The FAST radio telescope may have seen signs of an alien civilization, a Chinese newspaper reported last week. Other scientists don’t want to know much about it.

It is an impressive structure: the Five-hundred-meter Aperture Spherical Telescope, abbreviated FAST. A dish with a diameter of 500 meters, embedded in the landscape of southwest China. It is even the largest radio telescope in the world in one piece.

And now this mega-device may have picked up signs of intelligent alien life. At least that’s what wrote Science and Technology Dailythe official newspaper of the Chinese Ministry of Science and Technology, on June 14† In 2019, “two groups of signals” would have been seen, which could have come from “extraterrestrial civilizations”. Earlier this year, FAST saw another sign that this was true.

light the fire

The post features Zhang Tongjie, who is engaged in the search for extraterrestrial life at Beijing Normal University. He released the exciting news, but indicated that “the possibility that the suspicious signal is some form of radio interference is also very high and must be confirmed or ruled out”. Moving on, he says he’s looking forward to FAST “being the first to discover and confirm the existence of alien civilizations.”

At the end of the message, Peng Bo, director of the FAST Key Laboratory, claims that the FAST data “probably contains signals from extraterrestrial civilizations”. With this he seems to be referring to all the data that the telescope has collected so far; not specifically on the three signals his colleague Tongjie talked about. Anyway: he still stokes the fire with such a comment, of course.

Toss a Billion Coins

Soon, however, the American SETI researcher Dan Werthimer, involved in the analysis of the FAST data. “The signals we have found so far do not come from extraterrestrial, but from terrestrial sources,” he says frankly to the site, among others. futurism

“If you look for very weak signals from an alien civilization, you’ll be inundated with radio emissions from Earth,” Werthimer explains. “From televisions, mobile phones, satellites… It is then very difficult to determine what disturbing radiation is and what could be a signal from a distant civilization.” And that also applies to FAST, even though this mega dish is located at the end of the inhabited world.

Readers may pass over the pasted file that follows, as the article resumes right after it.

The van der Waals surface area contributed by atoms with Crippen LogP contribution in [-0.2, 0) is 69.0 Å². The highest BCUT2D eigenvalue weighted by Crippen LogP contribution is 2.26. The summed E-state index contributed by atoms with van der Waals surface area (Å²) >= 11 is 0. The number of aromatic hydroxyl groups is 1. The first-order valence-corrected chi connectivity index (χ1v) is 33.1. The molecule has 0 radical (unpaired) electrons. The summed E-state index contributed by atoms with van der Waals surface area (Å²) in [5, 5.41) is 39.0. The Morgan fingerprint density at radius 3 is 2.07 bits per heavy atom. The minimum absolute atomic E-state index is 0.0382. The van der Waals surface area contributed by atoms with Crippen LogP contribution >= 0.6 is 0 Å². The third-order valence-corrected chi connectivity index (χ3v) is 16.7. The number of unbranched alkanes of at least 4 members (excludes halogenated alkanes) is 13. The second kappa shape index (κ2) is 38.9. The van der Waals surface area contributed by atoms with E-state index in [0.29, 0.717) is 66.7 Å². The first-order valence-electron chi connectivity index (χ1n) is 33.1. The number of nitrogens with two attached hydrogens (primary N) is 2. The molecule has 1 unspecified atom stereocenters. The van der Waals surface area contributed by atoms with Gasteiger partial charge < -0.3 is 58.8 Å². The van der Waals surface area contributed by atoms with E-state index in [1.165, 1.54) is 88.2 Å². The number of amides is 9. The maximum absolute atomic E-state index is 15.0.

According to Werthimer, the problem is also that in a search like this you are talking about billions of signals per second. There will always be something crazy in there; something you could mistake for a sign of extraterrestrial intelligence. But with such large numbers of signals, you can also expect such ‘outliers’ purely on the basis of chance. “I suspect this claim comes from scientists who have no experience with this kind of experiment, where you basically flip a coin a billion times and then always get heads somewhere ten or twenty times in a row.”

Not yet to Stockholm

Opposite the site Inverse US SETI chief Seth Shostak goes on to say that if he had to bet his monthly salary on it, he would be betting on interference from satellites. “They are the main cause of signals picked up in SETI research. Until the researchers have at least ruled out that explanation, I wouldn’t advise them to fly to Stockholm pending a Nobel Prize.”

As far as he’s concerned, the Chinese researchers should make known exactly what they saw and where those signals came from. For example, astronomers elsewhere in the world can also check whether they see anything strange in their data. “A signal seen with only one instrument is not credible,” said Shostak.

Back in the bottle

The Chinese seem to have changed their mind by now: the original piece in Science and Technology Daily has been taken offline. The article is still readable via the social media service WeChat, which has more than a billion users. Well, if you claim to have seen possible signs of extraterrestrial life, that is not a genie that you just put back in the bottle.